Try saying Fruit flies fry fresh flute fish. Then try saying it three times in a row.
Tongue twisters are used in speech therapy to correct lisps and other speech problems in children. They’re also used with adults who have speech problems following stroke or injury to the brain. And they’re used by therapists training actors. But apart from therapeutic use, tongue twisters are mainly just fun for kids and occasionally for adults, (perhaps after a few drinks.)
Bertie Wooster, the amiable PG Wodehouse character, tries to prove he isn’t drunk in one of his capers by saying “She stood at the door of Burgess’s fish sauce shop welcoming him in.”
That’s not a very challenging tongue twister unless you say it fast when drunk, but how about:
The seething sea ceaseth and thus the seething sea sufficeth us.
That one, deemed the hardest tongue twister by journalist William Poundstone in the ’80s, completely does for me. Even people who have clear diction and no difficulty in speaking can have trouble with certain repeated sounds which are similar but not identical. S and Th do it for me. Thistle may not normally give people a problem but try saying Thirty-six thistles sliced by thin scissors. Or The sins of the six sexy thin sisters.
Personally, they both thscramble the speech centre in my brain. Just afterwards, I can still say Thin but Sin sounds the thame as Thin.
Not everyone has difficulty with S and Th alone. I used to know someone who had trouble pronouncing L’s from time to time. He lived near a large house called Lilliesleaf, a name which he just couldn’t say. The L’s sounded a bit like weak W’s: Wiwwiesweaf. For him, it would have been a real problem to say Little lambs like licking lilac at Lilliesleaf whereas most English speakers would have no problem with those sounds.
Other sounds which can tie the tongue when used together are Tch and Sh. Which witch wished which wish? is pretty hard. And a string of M’s can trip you up too:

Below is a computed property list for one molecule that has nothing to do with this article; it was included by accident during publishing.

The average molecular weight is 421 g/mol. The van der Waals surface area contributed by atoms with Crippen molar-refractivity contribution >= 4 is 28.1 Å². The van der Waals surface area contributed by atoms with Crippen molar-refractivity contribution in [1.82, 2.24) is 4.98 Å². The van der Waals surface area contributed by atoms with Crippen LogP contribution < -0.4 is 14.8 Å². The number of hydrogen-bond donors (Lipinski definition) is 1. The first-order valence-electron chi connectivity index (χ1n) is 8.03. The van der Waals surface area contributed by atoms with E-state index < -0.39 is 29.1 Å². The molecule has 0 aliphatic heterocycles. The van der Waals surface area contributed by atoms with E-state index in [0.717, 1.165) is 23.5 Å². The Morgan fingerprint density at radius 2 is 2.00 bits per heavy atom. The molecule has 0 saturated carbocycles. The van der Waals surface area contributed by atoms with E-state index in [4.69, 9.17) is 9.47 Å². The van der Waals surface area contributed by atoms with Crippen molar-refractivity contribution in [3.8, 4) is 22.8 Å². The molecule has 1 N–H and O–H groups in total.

“Are you copper-bottoming ’em, my man?” “No, I’m aluminuming ’em, mum.”
And R’s with W’s can be problematic: We’re really wobbly real rear wheels.
Scientific terms must pose a problem to the professionals who work with them routinely. It’s all very well writing Tetramethyldiparadiaminobenzophenol on a notepad but imagine calling to the guy in the stores, asking him to bring you half a cupful.
Every language has its tongue twisters apparently. The website www.uebersetzung.at lists thousands of tongue twisters in hundreds of languages. As well as all the familiar ones in English – Peter Picking Pickled Peppers and Betty Botter with her butter – there are heaps of fairly wild looking phrases, impossible to pronouce. I wasn’t even aware there is a language called Malayalam. (Malay is different it seems.) But Malayalam – even apart from the fact that you instinctively want to say Malayam – has some pretty interesting looking tongue twisters. This one for example:
Manasilakathathu manasilayennu paranjal, manasilayathukoodi manasilakathe pookum. Manasilayoo?
My favourite from that site, in Tagalog (Filipino) – and I have no idea what it means – is:
Palakang Kabkab, kumakalabukab, kaka-kalabukab pa lamang, kumakalabukab na naman.
Makes even thistles thound easthy…